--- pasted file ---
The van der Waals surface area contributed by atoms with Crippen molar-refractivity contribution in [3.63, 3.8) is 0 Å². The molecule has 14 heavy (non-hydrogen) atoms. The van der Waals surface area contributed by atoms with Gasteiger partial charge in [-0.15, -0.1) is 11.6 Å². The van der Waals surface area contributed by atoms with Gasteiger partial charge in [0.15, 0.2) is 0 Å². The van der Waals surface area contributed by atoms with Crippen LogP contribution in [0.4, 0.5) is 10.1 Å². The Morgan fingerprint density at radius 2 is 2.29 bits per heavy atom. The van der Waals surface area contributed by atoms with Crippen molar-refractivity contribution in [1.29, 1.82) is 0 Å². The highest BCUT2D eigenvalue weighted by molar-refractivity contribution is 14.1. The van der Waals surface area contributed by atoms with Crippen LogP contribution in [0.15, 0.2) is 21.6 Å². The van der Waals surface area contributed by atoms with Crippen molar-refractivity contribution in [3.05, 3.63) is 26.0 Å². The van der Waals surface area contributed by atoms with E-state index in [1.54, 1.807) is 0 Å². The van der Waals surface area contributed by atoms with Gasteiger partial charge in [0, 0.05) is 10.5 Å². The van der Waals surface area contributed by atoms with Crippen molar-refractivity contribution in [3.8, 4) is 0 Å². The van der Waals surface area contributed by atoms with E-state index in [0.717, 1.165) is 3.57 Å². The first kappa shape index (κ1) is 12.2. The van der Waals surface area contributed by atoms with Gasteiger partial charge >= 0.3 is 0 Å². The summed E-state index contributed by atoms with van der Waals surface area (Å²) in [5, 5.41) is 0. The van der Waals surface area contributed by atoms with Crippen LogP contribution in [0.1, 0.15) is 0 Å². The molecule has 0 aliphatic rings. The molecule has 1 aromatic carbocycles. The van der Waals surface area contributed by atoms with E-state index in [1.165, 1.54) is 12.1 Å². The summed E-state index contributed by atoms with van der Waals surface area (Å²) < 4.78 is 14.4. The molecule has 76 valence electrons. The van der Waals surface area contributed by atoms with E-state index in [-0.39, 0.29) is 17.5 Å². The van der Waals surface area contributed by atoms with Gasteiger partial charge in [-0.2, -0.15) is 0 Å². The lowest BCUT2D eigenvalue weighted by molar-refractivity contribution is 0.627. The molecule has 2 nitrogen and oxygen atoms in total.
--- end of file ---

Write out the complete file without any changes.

The van der Waals surface area contributed by atoms with Crippen molar-refractivity contribution in [3.63, 3.8) is 0 Å². The molecule has 14 heavy (non-hydrogen) atoms. The van der Waals surface area contributed by atoms with Gasteiger partial charge in [-0.15, -0.1) is 11.6 Å². The van der Waals surface area contributed by atoms with Gasteiger partial charge in [0.15, 0.2) is 0 Å². The van der Waals surface area contributed by atoms with Crippen LogP contribution in [0.4, 0.5) is 10.1 Å². The Morgan fingerprint density at radius 2 is 2.29 bits per heavy atom. The van der Waals surface area contributed by atoms with Crippen molar-refractivity contribution in [1.29, 1.82) is 0 Å². The highest BCUT2D eigenvalue weighted by molar-refractivity contribution is 14.1. The van der Waals surface area contributed by atoms with Crippen LogP contribution in [0.15, 0.2) is 21.6 Å². The van der Waals surface area contributed by atoms with Crippen molar-refractivity contribution in [3.05, 3.63) is 26.0 Å². The van der Waals surface area contributed by atoms with E-state index in [1.54, 1.807) is 0 Å². The van der Waals surface area contributed by atoms with Gasteiger partial charge in [0, 0.05) is 10.5 Å². The van der Waals surface area contributed by atoms with Crippen molar-refractivity contribution in [3.8, 4) is 0 Å². The van der Waals surface area contributed by atoms with E-state index in [0.717, 1.165) is 3.57 Å². The first kappa shape index (κ1) is 12.2. The van der Waals surface area contributed by atoms with Gasteiger partial charge >= 0.3 is 0 Å². The summed E-state index contributed by atoms with van der Waals surface area (Å²) in [5, 5.41) is 0. The van der Waals surface area contributed by atoms with Crippen LogP contribution in [0.1, 0.15) is 0 Å². The molecule has 0 aliphatic rings. The molecule has 1 aromatic carbocycles. The van der Waals surface area contributed by atoms with E-state index in [1.165, 1.54) is 12.1 Å². The summed E-state index contributed by atoms with van der Waals surface area (Å²) < 4.78 is 14.4. The molecule has 76 valence electrons. The van der Waals surface area contributed by atoms with E-state index in [-0.39, 0.29) is 17.5 Å². The van der Waals surface area contributed by atoms with Gasteiger partial charge in [-0.2, -0.15) is 0 Å². The lowest BCUT2D eigenvalue weighted by molar-refractivity contribution is 0.627. The molecule has 2 nitrogen and oxygen atoms in total.